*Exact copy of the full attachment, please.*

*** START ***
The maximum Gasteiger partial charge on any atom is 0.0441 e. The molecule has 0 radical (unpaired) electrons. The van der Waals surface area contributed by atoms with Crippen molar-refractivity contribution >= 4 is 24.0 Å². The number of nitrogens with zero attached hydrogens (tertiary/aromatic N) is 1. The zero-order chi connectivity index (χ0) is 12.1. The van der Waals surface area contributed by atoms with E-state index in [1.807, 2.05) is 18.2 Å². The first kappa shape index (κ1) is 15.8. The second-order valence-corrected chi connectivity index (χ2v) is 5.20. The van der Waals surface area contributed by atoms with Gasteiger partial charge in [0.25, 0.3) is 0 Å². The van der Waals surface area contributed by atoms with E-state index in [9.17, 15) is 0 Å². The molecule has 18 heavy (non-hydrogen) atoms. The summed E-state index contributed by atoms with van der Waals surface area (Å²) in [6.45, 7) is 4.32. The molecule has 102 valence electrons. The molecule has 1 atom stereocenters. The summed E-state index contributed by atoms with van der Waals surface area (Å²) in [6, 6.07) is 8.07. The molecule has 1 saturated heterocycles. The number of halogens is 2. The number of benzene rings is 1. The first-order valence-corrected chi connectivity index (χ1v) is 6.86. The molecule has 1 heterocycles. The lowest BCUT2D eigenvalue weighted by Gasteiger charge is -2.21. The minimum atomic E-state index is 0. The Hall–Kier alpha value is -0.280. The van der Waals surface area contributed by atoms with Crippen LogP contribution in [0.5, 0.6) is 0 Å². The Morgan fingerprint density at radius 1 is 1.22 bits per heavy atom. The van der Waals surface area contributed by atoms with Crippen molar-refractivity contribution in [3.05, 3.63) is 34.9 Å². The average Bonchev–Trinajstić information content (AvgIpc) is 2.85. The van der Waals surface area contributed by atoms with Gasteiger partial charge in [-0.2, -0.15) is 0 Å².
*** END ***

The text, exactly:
The maximum Gasteiger partial charge on any atom is 0.0441 e. The molecule has 0 radical (unpaired) electrons. The van der Waals surface area contributed by atoms with Crippen molar-refractivity contribution >= 4 is 24.0 Å². The number of nitrogens with zero attached hydrogens (tertiary/aromatic N) is 1. The zero-order chi connectivity index (χ0) is 12.1. The van der Waals surface area contributed by atoms with E-state index in [1.807, 2.05) is 18.2 Å². The first kappa shape index (κ1) is 15.8. The second-order valence-corrected chi connectivity index (χ2v) is 5.20. The van der Waals surface area contributed by atoms with Gasteiger partial charge in [0.25, 0.3) is 0 Å². The van der Waals surface area contributed by atoms with E-state index in [9.17, 15) is 0 Å². The molecule has 18 heavy (non-hydrogen) atoms. The summed E-state index contributed by atoms with van der Waals surface area (Å²) in [6.45, 7) is 4.32. The molecule has 102 valence electrons. The molecule has 1 atom stereocenters. The summed E-state index contributed by atoms with van der Waals surface area (Å²) in [6, 6.07) is 8.07. The molecule has 1 saturated heterocycles. The number of halogens is 2. The number of benzene rings is 1. The first-order valence-corrected chi connectivity index (χ1v) is 6.86. The molecule has 1 heterocycles. The lowest BCUT2D eigenvalue weighted by Gasteiger charge is -2.21. The minimum atomic E-state index is 0. The Hall–Kier alpha value is -0.280. The van der Waals surface area contributed by atoms with Crippen LogP contribution in [0.5, 0.6) is 0 Å². The Morgan fingerprint density at radius 1 is 1.22 bits per heavy atom. The van der Waals surface area contributed by atoms with Crippen molar-refractivity contribution in [3.05, 3.63) is 34.9 Å². The average Bonchev–Trinajstić information content (AvgIpc) is 2.85. The van der Waals surface area contributed by atoms with Gasteiger partial charge in [-0.2, -0.15) is 0 Å².